Mormonism (Latter-Day Saints)

Lost Tribes and Found Tablets

         
                                                  Hill Cumorah Pageant

IC Library Print & Media Resources

IC Library Databases (Articles)

Selected databases

     ATLA religion database with ATLASerials : Our discipline-specific database for religion research.  Setting search limits on the home page is a good idea if you are looking specifically for journal articles (under "publication type" select "article" to eliminate books and essays in books, which will not be available full text) or if you read only English (under Language select "English" to eliminate retrievals in other languages).
     Subject searching is available--just open the "Select a Field" drop-down menu to the right of the search slots.  And you can preview the Subject Headings available here by clicking on "Indexes" above the search slots and selecting "Subjects All."  Not only will this allow you to confirm Subject Headings, but for each one you will be given a "count" of how many records have been assigned it, so you can see in advance where the greatest number of resources are available for your topic.  The best Subject headings here are Church of Jesus Christ of Latter-Day Saints, Mormons, Book of Mormon, and Smith, Joseph.

     General OneFile : is the most user-friendly of our comprehensive databases, covering almost any topic from a wide range of disciplinary angles and offering lots of full text.  Use the default Subject search to find the best subject heading for your topic (and when you find a good one be sure to look at the "Related Subjects" to see if there's something even better).  For example, Church of Jesus Christ of Latter-Day Saints, Mormonism, and Mormons.
     After finding the best Subject term, use the “Subdivisions” link below it for focus.  These allow you to target articles on a particular aspect of the topic, including "Environmental aspects," “Ethical Aspects,” “Political Aspects,” "Religious Aspects," and “Social Aspects.”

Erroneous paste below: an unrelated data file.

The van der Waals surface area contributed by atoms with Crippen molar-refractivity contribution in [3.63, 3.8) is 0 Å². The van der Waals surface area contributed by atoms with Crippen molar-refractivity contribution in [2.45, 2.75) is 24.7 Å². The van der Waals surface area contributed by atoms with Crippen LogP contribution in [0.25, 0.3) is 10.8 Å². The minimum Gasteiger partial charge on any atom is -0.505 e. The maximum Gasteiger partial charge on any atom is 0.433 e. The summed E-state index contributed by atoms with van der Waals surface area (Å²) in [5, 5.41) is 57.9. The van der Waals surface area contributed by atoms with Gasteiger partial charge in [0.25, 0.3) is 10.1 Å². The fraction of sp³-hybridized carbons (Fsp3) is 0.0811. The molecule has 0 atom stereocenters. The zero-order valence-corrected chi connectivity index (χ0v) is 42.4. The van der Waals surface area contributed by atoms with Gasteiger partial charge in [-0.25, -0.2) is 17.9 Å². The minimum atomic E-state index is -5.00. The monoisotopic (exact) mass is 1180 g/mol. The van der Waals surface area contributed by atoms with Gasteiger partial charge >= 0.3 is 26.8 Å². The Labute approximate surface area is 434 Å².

If the best available subdivision is still too broad, open it and add your own Keywords in the "Search within these results" slot at the upper left.
     User Advisory: When first viewing your retrievals in General OneFile, note that you are seeing onlythe "Magazines" (popular articles) and must click on the tabs for "Academic Journals" (scholarly articles) or "News" (newspaper articles) to see those results.

     ProQuest Research Library : is another comprehensive database with substantial full text.  Use the "Thesaurus" (above the search slots) to preview what Subject Headings are available.  Subect searching can be a more efficient way to search than with only Keywords, since it guarantees that the articles retrieved actually be about the Subject--not just use a particular word.  The primary Subject term used here is Mormonism (but also see "User Advisory" below). 
     Note that to the right of your search results you can limit your retrieval by "Source Type" (including Magazines, Newspapers, Scholarly Journals),  "Document Type," (including Cover Story, Editorial, or Interview), "Document Feature" (including Photographs, Illustrations), and "Location."